Julia Simon

Concrete Garden

Class of: 2025

Major: Integrated Design BFA

Medium: Mixed media sculpture

Faculty: Alison McNulty

Prompt: To make and alter a plaster cast of one of the five regular polyhedrons and then, using linear and/or planar materials and mechanical connections, create another regular polyhedron specifically for that plaster mass to inhabit. Concepts for the project, including polyhedron choices, size, texture, material choices, and other formal choices, are driven by a contemporary ecological issue or concern related to the elements the two polyhedrons classically represent.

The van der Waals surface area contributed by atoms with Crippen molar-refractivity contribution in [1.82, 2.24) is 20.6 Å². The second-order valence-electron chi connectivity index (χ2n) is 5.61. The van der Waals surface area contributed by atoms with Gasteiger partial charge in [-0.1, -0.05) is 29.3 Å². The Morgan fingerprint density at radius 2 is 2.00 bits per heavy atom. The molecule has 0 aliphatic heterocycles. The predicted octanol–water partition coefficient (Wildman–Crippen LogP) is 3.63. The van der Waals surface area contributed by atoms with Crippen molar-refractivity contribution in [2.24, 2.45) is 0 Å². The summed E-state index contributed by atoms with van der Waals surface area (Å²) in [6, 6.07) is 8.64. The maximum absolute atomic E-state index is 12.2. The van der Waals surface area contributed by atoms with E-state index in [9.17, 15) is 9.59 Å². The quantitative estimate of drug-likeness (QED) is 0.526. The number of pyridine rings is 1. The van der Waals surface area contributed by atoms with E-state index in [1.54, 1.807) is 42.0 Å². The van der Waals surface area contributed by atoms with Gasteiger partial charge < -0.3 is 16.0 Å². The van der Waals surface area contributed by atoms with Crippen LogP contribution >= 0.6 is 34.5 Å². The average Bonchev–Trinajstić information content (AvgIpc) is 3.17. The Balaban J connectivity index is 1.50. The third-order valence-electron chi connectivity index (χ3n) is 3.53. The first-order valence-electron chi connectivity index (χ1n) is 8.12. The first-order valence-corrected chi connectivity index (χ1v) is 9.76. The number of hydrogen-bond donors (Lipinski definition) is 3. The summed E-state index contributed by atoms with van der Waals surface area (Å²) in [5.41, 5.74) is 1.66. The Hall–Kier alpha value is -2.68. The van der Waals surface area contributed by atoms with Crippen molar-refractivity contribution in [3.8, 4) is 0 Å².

I have always been drawn to the beauty of live plants and flowers. When moving to New York City, I noticed the change in ecosystem, and questioned the ability for life to survive in such polluted and unnatural environments. This sculpture depicts the unsustainable relationship between how industrialization, and layers of pollution within New York City interact and impact biodiversity within our community. The plaster cube is a hexahedron, representing earth, and the inhabitable space is a dodecahedron, representing life. The dodecahedron serves as the inhabitable space to show how life grows and exceeds earth’s boundaries, yet still needs the earth at its core to sustain it. The plaster cast is covered in animal based fabrics such as leather and fur to represent the fashion industry, and plastic materials and wires to resemble infrastructure, two prominent and dangerous industries that are an integral part of New York City’s culture. The dodecahedron, made of fresh flowers, and supported by thin gold metal tubing and wire, shows not only how the flowers are unable to access and penetrate the earth’s surface because of this layer, but how we have also started to use unnatural materials to help sustain life in these unhealthy conditions. The use of live flowers makes this an ephemeral sculpture. It only lasts for about 12 hours before the inhabitable space and the inner cube starts to deteriorate at various speeds and degrees. After a few days, the inhabitable space resembles nothing of its original appearance or function.